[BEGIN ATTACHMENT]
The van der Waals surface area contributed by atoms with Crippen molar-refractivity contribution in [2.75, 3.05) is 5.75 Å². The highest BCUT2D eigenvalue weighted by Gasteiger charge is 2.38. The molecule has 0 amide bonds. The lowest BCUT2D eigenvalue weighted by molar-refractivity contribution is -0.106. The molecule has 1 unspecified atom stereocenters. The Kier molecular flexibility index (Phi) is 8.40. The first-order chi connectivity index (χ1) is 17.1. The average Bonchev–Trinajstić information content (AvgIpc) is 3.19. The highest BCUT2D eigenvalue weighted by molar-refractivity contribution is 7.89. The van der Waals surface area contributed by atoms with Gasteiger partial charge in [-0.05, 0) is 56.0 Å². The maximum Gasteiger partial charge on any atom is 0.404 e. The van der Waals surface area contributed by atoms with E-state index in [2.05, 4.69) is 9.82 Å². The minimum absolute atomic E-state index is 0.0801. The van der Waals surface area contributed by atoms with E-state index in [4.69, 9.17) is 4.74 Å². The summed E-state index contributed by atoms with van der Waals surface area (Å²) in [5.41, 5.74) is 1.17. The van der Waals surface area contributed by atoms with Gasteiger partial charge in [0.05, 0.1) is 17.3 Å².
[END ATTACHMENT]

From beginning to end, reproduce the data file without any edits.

The van der Waals surface area contributed by atoms with Crippen molar-refractivity contribution in [2.75, 3.05) is 5.75 Å². The highest BCUT2D eigenvalue weighted by Gasteiger charge is 2.38. The molecule has 0 amide bonds. The lowest BCUT2D eigenvalue weighted by molar-refractivity contribution is -0.106. The molecule has 1 unspecified atom stereocenters. The Kier molecular flexibility index (Phi) is 8.40. The first-order chi connectivity index (χ1) is 17.1. The average Bonchev–Trinajstić information content (AvgIpc) is 3.19. The highest BCUT2D eigenvalue weighted by molar-refractivity contribution is 7.89. The van der Waals surface area contributed by atoms with Gasteiger partial charge in [-0.05, 0) is 56.0 Å². The maximum Gasteiger partial charge on any atom is 0.404 e. The van der Waals surface area contributed by atoms with E-state index in [2.05, 4.69) is 9.82 Å². The minimum absolute atomic E-state index is 0.0801. The van der Waals surface area contributed by atoms with E-state index in [4.69, 9.17) is 4.74 Å². The summed E-state index contributed by atoms with van der Waals surface area (Å²) in [5.41, 5.74) is 1.17. The van der Waals surface area contributed by atoms with Gasteiger partial charge in [0.05, 0.1) is 17.3 Å².